Tutorials

 

Tutorial 1. Criticality in Particle and Robot Swarms

Dr. J. Michael Herrmann and Dr. Thomas Joyce
School of Informatics, The University of Edinburgh, UK


1. Topic


1.1 Topic of the tutorial
The tutorial will present a dynamical systems approach to swarm intelligence with particular emphasis on applications in metaheuristic optimisation and swarm robotics. We will mainly emphasize recent convergent developments that call for a general theoretical framework.


1.2 Interest to the swarm intelligence community
Biological inspiration is much more than a way of popularising certain computational methods by linking them to well known phenomena in nature. We follow the more general idea of Per Bak’s “How nature works” in order to provide a unique approach to swarm intelligence that is based on the principle of criticality. Similar approaches have been employed in various contexts and various optimisation algorithms, such as PSO, DE, and cuckoo search, in the last two decades. Theoretical methods in order to ensure convergence (or non-convergence) of an algorithm are often complex, although mathematically elementary. A slightly more advanced mathematical framework can reveal similarities between otherwise unrelated approaches and is thus able to tame the unbounded number of variants of existing algorithms. As we can show clear advantages for concrete algorithms as well as practical applications, the advancement of the theoretical methods will appear worthwhile to potential participants.

1.3 Issues, methods and opportunities
Criticality has been studied in the context (of modelling) of neural dynamics (Beggs and Plenz, 2003) and examples from a number of real systems (earth quakes, family trees, sand piles and rice piles, coupled physical systems, evolution, biological motor control). Being first studied in natural systems, SOC is an enormous opportunity for fields like metaheuristic optimisation, organic computing, robot collectives, shared control, human-machine interaction etc. We will proceed with the development of the theory specficially with repect to population-based optimisation algorithms, optimal exploration, experimental design, and move on to applications to the interaction among multiple adaptive systems, active learning, and control of autonomous robots and prostheses. In the course of the presentation we will present a number of techniques and experiences such as optimsation algorithms for realistic problems, unbiased estimation of parameters of power law distribution, issues with large-scale simulations, data structures, discretisation, and dimensionality, finite-size scaling, problems with self-averaging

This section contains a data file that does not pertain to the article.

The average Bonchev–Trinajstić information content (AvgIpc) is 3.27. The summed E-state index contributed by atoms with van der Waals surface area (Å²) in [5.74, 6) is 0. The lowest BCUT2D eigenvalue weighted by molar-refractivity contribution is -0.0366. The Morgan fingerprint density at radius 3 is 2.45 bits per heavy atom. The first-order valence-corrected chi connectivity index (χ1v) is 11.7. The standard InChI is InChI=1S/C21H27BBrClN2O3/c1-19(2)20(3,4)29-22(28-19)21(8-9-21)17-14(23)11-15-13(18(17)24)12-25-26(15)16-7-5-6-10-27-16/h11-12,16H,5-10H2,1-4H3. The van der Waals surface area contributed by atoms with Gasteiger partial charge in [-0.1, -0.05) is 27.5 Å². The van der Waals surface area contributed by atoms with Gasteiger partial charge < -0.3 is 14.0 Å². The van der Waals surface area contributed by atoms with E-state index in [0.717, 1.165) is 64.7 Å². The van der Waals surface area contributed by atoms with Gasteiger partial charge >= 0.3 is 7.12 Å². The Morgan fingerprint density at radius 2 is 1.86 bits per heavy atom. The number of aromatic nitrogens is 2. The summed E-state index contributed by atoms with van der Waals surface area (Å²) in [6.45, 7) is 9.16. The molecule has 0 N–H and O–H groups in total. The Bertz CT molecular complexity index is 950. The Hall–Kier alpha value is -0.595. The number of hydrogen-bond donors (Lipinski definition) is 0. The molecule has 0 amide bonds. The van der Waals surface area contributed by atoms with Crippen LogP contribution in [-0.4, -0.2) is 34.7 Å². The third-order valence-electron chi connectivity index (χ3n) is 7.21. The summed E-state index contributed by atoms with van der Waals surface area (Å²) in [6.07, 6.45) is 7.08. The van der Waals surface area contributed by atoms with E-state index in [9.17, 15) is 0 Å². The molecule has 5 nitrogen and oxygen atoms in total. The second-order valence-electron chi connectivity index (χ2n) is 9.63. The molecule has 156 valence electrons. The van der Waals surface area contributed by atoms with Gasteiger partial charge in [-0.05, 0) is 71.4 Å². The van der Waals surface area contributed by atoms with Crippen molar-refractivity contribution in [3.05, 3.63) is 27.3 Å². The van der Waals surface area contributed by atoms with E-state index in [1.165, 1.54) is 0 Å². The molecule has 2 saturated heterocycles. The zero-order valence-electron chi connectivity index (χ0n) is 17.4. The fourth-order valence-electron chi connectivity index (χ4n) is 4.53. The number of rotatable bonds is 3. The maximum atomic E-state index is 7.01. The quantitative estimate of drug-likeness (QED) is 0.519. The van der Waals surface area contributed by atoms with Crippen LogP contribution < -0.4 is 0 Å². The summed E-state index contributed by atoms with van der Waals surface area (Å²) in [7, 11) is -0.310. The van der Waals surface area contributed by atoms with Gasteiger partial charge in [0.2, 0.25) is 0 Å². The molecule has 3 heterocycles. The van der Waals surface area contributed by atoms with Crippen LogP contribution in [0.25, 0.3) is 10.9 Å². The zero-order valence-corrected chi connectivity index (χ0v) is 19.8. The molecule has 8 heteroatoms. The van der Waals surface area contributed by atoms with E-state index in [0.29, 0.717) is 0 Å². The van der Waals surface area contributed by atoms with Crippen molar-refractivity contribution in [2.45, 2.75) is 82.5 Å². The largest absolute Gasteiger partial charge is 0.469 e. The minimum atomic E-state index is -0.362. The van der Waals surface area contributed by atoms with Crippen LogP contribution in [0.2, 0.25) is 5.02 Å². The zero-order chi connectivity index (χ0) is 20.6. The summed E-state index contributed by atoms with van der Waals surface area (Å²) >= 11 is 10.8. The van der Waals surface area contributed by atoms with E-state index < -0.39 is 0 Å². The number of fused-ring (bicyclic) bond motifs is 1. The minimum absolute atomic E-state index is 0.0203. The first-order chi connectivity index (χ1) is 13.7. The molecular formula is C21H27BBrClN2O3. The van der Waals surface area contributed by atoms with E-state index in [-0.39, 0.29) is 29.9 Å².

in critical systems, algorithms combining exploratory and goal-oriented learning, etc.

1.4 Outline
The outline is for a 3h version of the tutorial. Adaptations to a shorter time can easily be made by leaving out the robotics part, and to a longer one by extending that part.

1.4.1. Introduction:
(a) Criticality in biological, particle and robot swarms (15 min)
(b) Random dynamical systems (15 min)
(c) Criticality (15 min)
1.4.2. Convergence of metaheuristic optimisation
(a) GA (15 min)
(b) DE (15 min)
(c) PSO (15 min)
(d) ACO (15 min)
1.4.3. Applications
(a) Performance in optimisation problems (10 min)
(b) Artificial (and real) chemistry (10 min)
(c) Swarms for dynamical design (10 min)

1.4.4. Robot swarms
1.4.5. Discussion, outlook, post-tutorial resources

2. Goals

We wish to point researchers and developers from various backgrounds to the advantages of working in marginally stable regimes which provide optimal sensitivity and flexibility as well as predictability and performance at the same time. The general concepts will be explained and presented in various contexts. In this way we can facilitate the transfer between areas which is one of the benefits of a mathematical approach. We will provide the participants with working knowledge to advance the theory of metaheuristic optimisation that is directly useful for applications.

3. Organizers

Dr. J. Michael Herrmann
Edinburgh University, School of Informatics, Inst. for Perception Action and Behaviour,
Informatics Forum, 10 Crichton St., Edinburgh, EH8 9AB, U.K.
Tel: 0044 131 651 7177, Fax: 0044 131 651 3435
E-mail: michael.herrmann@ed.ac.uk, WWW: http://www.inf.ed.ac.uk/

Dr. Thomas Joyce
Edinburgh University, School of Engineering, Alexander Graham Bell building, The
King’s Buildings, Edinburgh EH9 3FG, U.K.
Tel: 0044 131 650 7343, Fax: 0044 131 650 6554
E-mail: t.joyce@ed.ac.uk, WWW: https://www.eng.ed.ac.uk/about/people/dr-thomasjoyce

4. Speaker

J. Michael Herrmann
Edinburgh University, School of Informatics, Inst. for Perception, Action and Behaviour,
Informatics Forum, 10 Crichton St., Edinburgh, EH8 9AB, U.K.
Tel: 0044 131 651 7177, Fax: 0044 131 651 3435
E-mail: michael.herrmann@ed.ac.uk, WWW: http://www.inf.ed.ac.uk

5. Intended audience

We expect a familiarity with practical applications of one or more metaheuristic optimisation algorithms such as PSO, GA or ACO. Also basic understanding of concepts from linear algebra (such as eigenvalues), calculus and probability theory will be useful in order to obtain full benefit from the tutorial. Some of the ideas to be presented here are around in the community for two decades, but have been rarely been considered under a general framework. Therefore the ICSI 2017 provides an optimally timed opportunity for the tutorial.